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Last edited 21 Jan 2022
In the most general sense, a chair is a piece of furniture designed for the purpose of allowing a single person to sit or recline. An item of furniture that provides seating for more than one person may be referred to as a sofa, settee, chaise longue, bench and so on.
A chair may also refer to an official person who is in charge of an organisation or who facilitates a meeting or conference.
There is evidence that chairs have existed since ancient Egyptian times. Primarily reserved for people of elevated status or wealth, these chairs often represented the importance of their owners. This social standing was reflected in the chair's height, the richness of its ornamentation and the materials that went into its production.
This example of an ancient Egyptian chair dates from approximately 1492 BCE to 1473 BCE. It was discovered in the tomb of Hatnefer and Ramose and was made from boxwood, cypress, ebony and linen cord.
The most elegant chairs were made from materials such as animal hide, carved or gilded wood, ivory and so on. These sometimes served as thrones for pharaohs and have been found in tombs dating to nearly 3000 BCE.
Chairs were subsequently used by the Greek, Roman, Chinese and Aztec civilisations, but again, they were primarily reserved for wealthy or important people. Evidence of these items has been depicted in artwork such as paintings, pottery, drawings, carvings, sculptures and even written descriptions. However, very few of examples of early chairs have survived.
During the early Christian period, chairs began to appear in European churches and cathedrals. During the Middle Ages, they were sometimes incorporated into the interior ornamentation of the church and may have been richly carved and adorned with religious symbols and figures.
It was not until the Renaissance that chairs became affordable enough to come into common use. A standard Renaissance chair was called a scissor chair. Its support structure was shaped in the form of an X which was topped by a seat.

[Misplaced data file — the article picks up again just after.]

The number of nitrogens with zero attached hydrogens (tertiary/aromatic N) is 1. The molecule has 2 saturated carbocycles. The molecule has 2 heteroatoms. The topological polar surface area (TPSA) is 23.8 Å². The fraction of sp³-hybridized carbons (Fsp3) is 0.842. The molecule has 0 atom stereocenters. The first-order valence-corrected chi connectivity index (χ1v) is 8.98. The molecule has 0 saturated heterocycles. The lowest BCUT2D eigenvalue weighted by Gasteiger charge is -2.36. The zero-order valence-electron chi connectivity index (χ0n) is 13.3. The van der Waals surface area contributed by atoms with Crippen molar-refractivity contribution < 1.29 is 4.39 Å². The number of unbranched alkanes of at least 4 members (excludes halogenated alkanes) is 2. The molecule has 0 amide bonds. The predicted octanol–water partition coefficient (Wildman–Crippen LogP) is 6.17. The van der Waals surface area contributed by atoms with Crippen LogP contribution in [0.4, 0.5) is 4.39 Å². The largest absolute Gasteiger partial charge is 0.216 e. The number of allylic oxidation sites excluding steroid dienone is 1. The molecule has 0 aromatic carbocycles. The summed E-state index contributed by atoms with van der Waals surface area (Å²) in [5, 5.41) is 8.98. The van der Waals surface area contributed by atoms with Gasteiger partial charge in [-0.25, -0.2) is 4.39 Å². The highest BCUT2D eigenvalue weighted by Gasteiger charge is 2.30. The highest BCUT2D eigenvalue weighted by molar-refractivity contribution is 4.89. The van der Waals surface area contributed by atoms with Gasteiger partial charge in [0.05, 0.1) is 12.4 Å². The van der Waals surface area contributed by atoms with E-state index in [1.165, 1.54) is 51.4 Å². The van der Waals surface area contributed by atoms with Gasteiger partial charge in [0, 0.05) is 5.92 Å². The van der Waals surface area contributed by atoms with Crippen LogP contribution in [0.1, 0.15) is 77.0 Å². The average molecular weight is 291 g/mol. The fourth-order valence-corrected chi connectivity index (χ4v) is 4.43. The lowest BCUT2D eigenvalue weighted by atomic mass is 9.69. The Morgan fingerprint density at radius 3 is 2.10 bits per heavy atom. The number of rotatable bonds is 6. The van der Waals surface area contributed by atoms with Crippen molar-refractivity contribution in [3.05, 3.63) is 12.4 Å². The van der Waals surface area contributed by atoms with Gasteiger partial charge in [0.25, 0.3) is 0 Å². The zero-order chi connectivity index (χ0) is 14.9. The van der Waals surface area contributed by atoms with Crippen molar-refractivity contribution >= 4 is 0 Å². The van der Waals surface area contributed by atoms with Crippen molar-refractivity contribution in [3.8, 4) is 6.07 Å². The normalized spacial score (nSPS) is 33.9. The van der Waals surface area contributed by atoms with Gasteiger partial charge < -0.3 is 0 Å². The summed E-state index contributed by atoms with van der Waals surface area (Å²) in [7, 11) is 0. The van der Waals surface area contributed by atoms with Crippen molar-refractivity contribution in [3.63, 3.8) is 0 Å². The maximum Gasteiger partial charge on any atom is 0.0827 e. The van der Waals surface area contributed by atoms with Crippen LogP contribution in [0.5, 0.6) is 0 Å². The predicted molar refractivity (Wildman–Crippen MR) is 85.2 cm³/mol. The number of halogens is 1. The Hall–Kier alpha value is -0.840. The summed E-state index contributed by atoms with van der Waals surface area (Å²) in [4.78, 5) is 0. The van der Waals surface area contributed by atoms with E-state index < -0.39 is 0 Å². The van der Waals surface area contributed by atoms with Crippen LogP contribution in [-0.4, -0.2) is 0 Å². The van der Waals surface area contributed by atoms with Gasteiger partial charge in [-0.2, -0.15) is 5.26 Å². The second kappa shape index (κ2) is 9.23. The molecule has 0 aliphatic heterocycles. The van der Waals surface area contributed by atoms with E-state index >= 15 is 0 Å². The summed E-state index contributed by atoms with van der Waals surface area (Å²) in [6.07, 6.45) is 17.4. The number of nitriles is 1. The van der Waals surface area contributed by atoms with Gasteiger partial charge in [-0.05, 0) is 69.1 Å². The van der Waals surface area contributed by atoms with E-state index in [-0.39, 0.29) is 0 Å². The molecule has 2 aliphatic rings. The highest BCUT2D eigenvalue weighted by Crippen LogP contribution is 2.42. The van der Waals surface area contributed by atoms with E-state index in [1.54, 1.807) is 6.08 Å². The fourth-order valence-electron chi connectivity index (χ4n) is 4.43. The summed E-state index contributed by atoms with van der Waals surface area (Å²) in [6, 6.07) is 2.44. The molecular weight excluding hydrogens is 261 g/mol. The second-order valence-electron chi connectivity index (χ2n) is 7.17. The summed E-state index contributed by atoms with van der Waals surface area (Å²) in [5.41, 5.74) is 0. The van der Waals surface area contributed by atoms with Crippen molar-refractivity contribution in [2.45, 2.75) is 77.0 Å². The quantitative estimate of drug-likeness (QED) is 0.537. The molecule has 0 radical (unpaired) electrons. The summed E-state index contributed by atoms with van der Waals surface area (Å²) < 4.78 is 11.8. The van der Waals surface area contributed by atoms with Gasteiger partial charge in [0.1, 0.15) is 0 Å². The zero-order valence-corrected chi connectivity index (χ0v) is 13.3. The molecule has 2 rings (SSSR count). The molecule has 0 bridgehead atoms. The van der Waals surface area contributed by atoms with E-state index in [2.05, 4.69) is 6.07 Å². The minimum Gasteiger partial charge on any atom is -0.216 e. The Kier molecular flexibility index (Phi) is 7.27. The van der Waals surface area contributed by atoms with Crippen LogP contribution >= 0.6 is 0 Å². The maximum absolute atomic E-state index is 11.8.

Over time, the design of chairs evolved to incorporate additional characteristics. These changes often reflected improvements in comfort and innovations in woodworking techniques. There were also numerous stylistic distinctions associated with factors such as historic period, design and fashion.
Chairs were sometimes produced by famous designers, architects and other masters of their trades. This tradition has continued into the modern period, with certain chairs being treated as status symbols based on the reputation of the designer or designers.
The Eames Lounge Chair was designed in 1956 by Charles and Ray Eames. Referred to as “a cross between a Mercedes-Benz and a Barcalounger” in a New York Times review of an exhibition at the Museum of Arts and Design, the chair is still manufactured by Herman Miller and continues to be treated as an iconic status symbol.
 Types of chairs
Chairs generally comprise a horizontal seat (or seat pan), an upright back support and legs or some other support device (such as a pedestal, stem or tubing configured to create a base) attached to the underside of the seat. Chairs are typically used to provide support for the seated person’s body and arms, although some chairs are designed for 'perching' rather than sitting.
There are also armless chairs - with or without a back - that may be referred to as stools. Some stools are referred to as backless chairs.
Common types of chair, based primarily on their usage, include:
- Office chairs (also known as a task chairs, operator chairs, work chairs or ergonomic chairs).
- Non-task chairs (including stackable chairs, dining room/kitchen chairs, meeting or conference room chairs, guest chairs).
- Lounge chairs (including arm chairs, bean bag chairs, suspended chairs, reclining chairs or recliners, occasional chairs, accent chairs, and sliding chairs).
- Convertible chairs (including futons, sleeper chairs or chair beds).
- Rocking chairs.
- Classroom chairs with an attached - and sometimes movable - desktop.
- Folding chairs (including director’s chairs and deck chairs).
- Kneeling chairs.
- Special purpose chairs (such as medical, dental, salon, nursing/maternity and so on).
There are also chairs designed to offer mobility, including:
- Rollers or casters for movability.
- Lumbar cushioning for additional back support.
- Height and seat pan adjustments to accommodate different sitting positions.
- Adjustable armrests.
In the 1990s, the introduction of standardised human-centric concepts formed the basis of ISO 9241, which was originally titled Ergonomic requirements for office work with visual display terminals (VDTs). By setting the standard for the ergonomics of human and computer interaction, ISO 9241-500:2018 Part 500 provided a standard for office chair design principles.
- Designing for employee wellbeing.
- Evacuation chair.
- Human centric.
- Selecting bar stools.
 External references
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